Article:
What is Rowaphos?

RowaPhos is a unique man made ferric hydroxide material specifically produced for efficient removal of phosphates, arsenic and silicates from fresh and salt water, having initially been developed in
Germany for treating mains water supplies. As such it should not be confused with natural materials, which are generally based on aluminium oxide, (zeolite).

RowaPhos is manufactured using a Patented process which makes it physically and chemically completely different to the vast array of other iron based media which have sprung up to ride on the sucess of the Rowa product. Most of these products are iron oxide based and have a higher capacity for phosphate than aluminium based medias but do not touch the engineered properties of RowaPhos.

In an independent series of tests carried out by the Berlin Technical University on the five most commonly used phosphate removers at the time, RowaPhos was found to be the most efficient in removing phosphate from water. Other medias tested reached only to 30 - 40 % of its removal capacity by weight. Additionally RowaPhos was found to continue to remove phosphates at lower concentrations and had a higher maximum holding capacity.

Why the article?

In regular conversations with hobbyists around the world it has become obvious that many people currently using Rowaphos have no real concept as to its correct use within the aquarium and use it like magic pixie dust on its reputation alone. They have it a small pouch of media in the corner of their tank or sump and have no idea how it works or even what their phosphate level currently is. I know that this is true as I was such an individual once.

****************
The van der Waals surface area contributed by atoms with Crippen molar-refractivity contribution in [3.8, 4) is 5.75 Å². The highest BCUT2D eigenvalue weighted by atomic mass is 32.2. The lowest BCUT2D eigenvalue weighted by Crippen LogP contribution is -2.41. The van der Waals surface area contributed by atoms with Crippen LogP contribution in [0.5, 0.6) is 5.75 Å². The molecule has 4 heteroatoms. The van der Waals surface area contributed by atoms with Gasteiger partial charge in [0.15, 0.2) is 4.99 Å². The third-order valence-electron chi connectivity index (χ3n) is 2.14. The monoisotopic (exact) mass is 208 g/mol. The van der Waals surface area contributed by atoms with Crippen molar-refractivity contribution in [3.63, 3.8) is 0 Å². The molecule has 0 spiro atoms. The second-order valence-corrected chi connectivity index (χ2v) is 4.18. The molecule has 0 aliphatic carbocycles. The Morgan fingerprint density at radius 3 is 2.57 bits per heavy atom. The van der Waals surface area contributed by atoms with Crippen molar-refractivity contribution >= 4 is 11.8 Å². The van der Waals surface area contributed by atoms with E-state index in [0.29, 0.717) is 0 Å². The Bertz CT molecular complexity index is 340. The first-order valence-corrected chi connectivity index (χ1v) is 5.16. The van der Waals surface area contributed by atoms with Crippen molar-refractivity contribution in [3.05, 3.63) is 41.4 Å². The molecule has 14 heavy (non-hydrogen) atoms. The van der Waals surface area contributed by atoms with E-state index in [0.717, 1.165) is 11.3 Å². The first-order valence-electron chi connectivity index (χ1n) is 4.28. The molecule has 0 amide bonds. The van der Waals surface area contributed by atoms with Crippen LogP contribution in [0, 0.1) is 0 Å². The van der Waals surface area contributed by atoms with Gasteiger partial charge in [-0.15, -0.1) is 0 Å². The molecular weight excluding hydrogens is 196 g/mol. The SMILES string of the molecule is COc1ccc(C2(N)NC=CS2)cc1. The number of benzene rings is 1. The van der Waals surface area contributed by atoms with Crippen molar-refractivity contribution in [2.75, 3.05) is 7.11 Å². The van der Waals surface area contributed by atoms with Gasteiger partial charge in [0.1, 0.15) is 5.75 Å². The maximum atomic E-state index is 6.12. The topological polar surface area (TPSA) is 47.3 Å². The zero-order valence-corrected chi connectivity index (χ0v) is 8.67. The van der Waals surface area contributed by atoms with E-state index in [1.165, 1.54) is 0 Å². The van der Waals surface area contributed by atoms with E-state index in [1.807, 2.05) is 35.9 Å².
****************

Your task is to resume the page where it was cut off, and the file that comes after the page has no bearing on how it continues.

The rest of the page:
What are phosphates?

Phosphates are naturally occurring inorganic salts, which are found in all living things. They can therefore be introduced into the aquarium from a wide range of sources such as; from fresh water supplies for those not using R.O. water; from decomposition of uneaten food or fish waste; from death of plants and animals in the tank; from impure aquarium chemicals such as cheap activated carbon: or by slow release of absorbed concentrations from rocks and tank substrates. 

What is the effect of phosphate concentrations on my tank?

Within the reef aquarium, phosphates will greatly affect the formation of hard coral skeletons by reducing calcification by over 50% and by inhibiting the deposition of strontium. It is suggested by Borneman that phosphates are a direct poison to calcification.

For other aquarists with fresh or salt water tanks the main drive behind the purchase of Rowaphos is to control the growth of nuisance algae within their aquariums, which can in some cases overrun plants and expensive corals spoiling the aesthetics of the tank and in extreme cases killing its inhabitants.